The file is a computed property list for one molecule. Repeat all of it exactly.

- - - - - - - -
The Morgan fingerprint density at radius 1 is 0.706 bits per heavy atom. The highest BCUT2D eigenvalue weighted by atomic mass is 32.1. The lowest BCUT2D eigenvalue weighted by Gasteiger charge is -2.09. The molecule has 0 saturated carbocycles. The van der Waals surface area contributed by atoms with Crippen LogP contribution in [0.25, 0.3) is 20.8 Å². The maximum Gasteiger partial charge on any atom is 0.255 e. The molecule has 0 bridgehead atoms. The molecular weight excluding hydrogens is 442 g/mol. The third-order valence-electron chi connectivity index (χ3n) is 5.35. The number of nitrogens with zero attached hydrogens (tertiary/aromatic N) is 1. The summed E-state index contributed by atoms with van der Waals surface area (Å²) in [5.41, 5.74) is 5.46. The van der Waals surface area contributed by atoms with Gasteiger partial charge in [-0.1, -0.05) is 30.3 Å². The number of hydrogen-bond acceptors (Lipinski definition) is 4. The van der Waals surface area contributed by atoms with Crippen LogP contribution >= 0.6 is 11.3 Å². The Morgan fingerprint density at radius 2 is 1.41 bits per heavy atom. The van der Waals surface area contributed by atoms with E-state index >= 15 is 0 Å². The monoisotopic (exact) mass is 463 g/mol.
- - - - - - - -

The Morgan fingerprint density at radius 1 is 0.706 bits per heavy atom. The highest BCUT2D eigenvalue weighted by atomic mass is 32.1. The lowest BCUT2D eigenvalue weighted by Gasteiger charge is -2.09. The molecule has 0 saturated carbocycles. The van der Waals surface area contributed by atoms with Crippen LogP contribution in [0.25, 0.3) is 20.8 Å². The maximum Gasteiger partial charge on any atom is 0.255 e. The molecule has 0 bridgehead atoms. The molecular weight excluding hydrogens is 442 g/mol. The third-order valence-electron chi connectivity index (χ3n) is 5.35. The number of nitrogens with zero attached hydrogens (tertiary/aromatic N) is 1. The summed E-state index contributed by atoms with van der Waals surface area (Å²) in [5.41, 5.74) is 5.46. The van der Waals surface area contributed by atoms with Gasteiger partial charge in [-0.1, -0.05) is 30.3 Å². The number of hydrogen-bond acceptors (Lipinski definition) is 4. The van der Waals surface area contributed by atoms with Crippen LogP contribution >= 0.6 is 11.3 Å². The Morgan fingerprint density at radius 2 is 1.41 bits per heavy atom. The van der Waals surface area contributed by atoms with E-state index >= 15 is 0 Å². The monoisotopic (exact) mass is 463 g/mol.